The Rams defence was well coached under Gregg Williams, but Williams’ shortcoming was that he did not maximise Aaron Donald. Donald really should be one of the most destructive players in the League, but Williams’ blitzed a lot which minimised the chance for Donald to go to work in one on one situations. Wade Phillips will build the defence around Aaron Donald, which should make it more deadly than it was last season. Phillips does not solely run a 3-4 defence, but he will probably use more of these concepts than Gregg Williams, who ran an all out attack 4-3 defence for the Rams.

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Donald will likely play as the nose in Phillips’ scheme, and he will be flanked by Michael Brockers and Ethan Westbrooks, although it would not be unexpected to see him rotate his odd front regularly. Donald will overwhelm guards inside, and Phillips will likely design plays specifically to get Donald isolated against guards, who will not be able to cope with his sheer athleticism.

The Rams defence was not the problem last year, but Williams did not maximise the individuals at his disposal, and the constant blitzing was actually un-necessary, because the Rams had the talent and depth up front to get pressure in a four-man rush. Phillips will not rely on the blitz in the way Williams did, and this should allow Donald to showcase his individual talent. Phillips does not yet have the corners he needs as he runs a lot of man coverage, but the front seven is talented enough to mask these issues for a year. Sean McVay’s best move was no doubt adding Wade Phillips to his staff, as he is the best in the business.

Gus Bradley (Defensive Coordinator- Los Angeles Chargers)

Gus Bradley was a dismal Head Coach, but he is a talented defensive mind who will probably fare better with his ‘players coach’ mentality as a coordinator, than he did as a Head Coach.

The Chargers defence was actually relatively good last season as it ranked 8th in DVOA, but Bradley will likely come in and simplify the scheme. He will abolish a lot of the 3-4 principles favoured by John Pagano, and run a more uniform 4-3 defence with Joey Bosa and Melvin Ingram as the defensive ends. This is arguably the most deadly pass rushing duo in the NFL outside of Houston, so the Chargers defence could be really good next season.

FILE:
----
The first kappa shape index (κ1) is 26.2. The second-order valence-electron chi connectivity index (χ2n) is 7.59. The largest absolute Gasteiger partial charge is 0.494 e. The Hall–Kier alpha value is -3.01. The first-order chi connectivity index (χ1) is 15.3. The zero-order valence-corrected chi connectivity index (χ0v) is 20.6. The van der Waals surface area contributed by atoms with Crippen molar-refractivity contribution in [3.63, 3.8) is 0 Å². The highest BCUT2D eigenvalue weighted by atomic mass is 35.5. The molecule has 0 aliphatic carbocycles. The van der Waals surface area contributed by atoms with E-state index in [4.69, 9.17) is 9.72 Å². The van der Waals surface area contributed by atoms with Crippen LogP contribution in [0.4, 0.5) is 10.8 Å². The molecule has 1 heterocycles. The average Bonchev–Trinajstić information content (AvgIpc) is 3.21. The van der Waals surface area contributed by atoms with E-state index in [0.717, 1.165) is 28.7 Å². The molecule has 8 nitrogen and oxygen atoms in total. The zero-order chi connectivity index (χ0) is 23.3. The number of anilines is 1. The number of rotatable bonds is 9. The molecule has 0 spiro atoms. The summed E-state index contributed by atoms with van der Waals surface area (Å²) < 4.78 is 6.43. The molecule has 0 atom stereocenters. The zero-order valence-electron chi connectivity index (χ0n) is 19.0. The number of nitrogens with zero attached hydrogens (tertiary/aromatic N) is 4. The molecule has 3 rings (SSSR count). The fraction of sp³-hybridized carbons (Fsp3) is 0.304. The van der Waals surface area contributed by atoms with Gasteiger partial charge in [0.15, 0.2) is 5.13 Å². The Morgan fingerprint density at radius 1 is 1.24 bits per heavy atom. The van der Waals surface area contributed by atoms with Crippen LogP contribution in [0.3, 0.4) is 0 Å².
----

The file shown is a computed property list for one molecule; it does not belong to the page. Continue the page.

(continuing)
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In Seattle, Bradley ran a lot of zone coverage, but he will likely employ man concepts as the Chargers have a great pair of cover corners in Casey Hayward and Jason Verrett. The Chargers did not add a first round safety like many expected, but Gus Bradley will hopefully be able to get some production out of Rayshawn Jenkins and Desmond King.

Bradley’s scheme is simple, and when you have talent, this is a good thing. Pagano’s defence was good, but Bradley’s is much more simple and this should add an element of consistency to the Chargers that was missing for much of last season. His players will essentially line up and play in the way the Seattle Seahawks players do, and this could allow the Chargers to focus on improving their offence, which was chronic last season.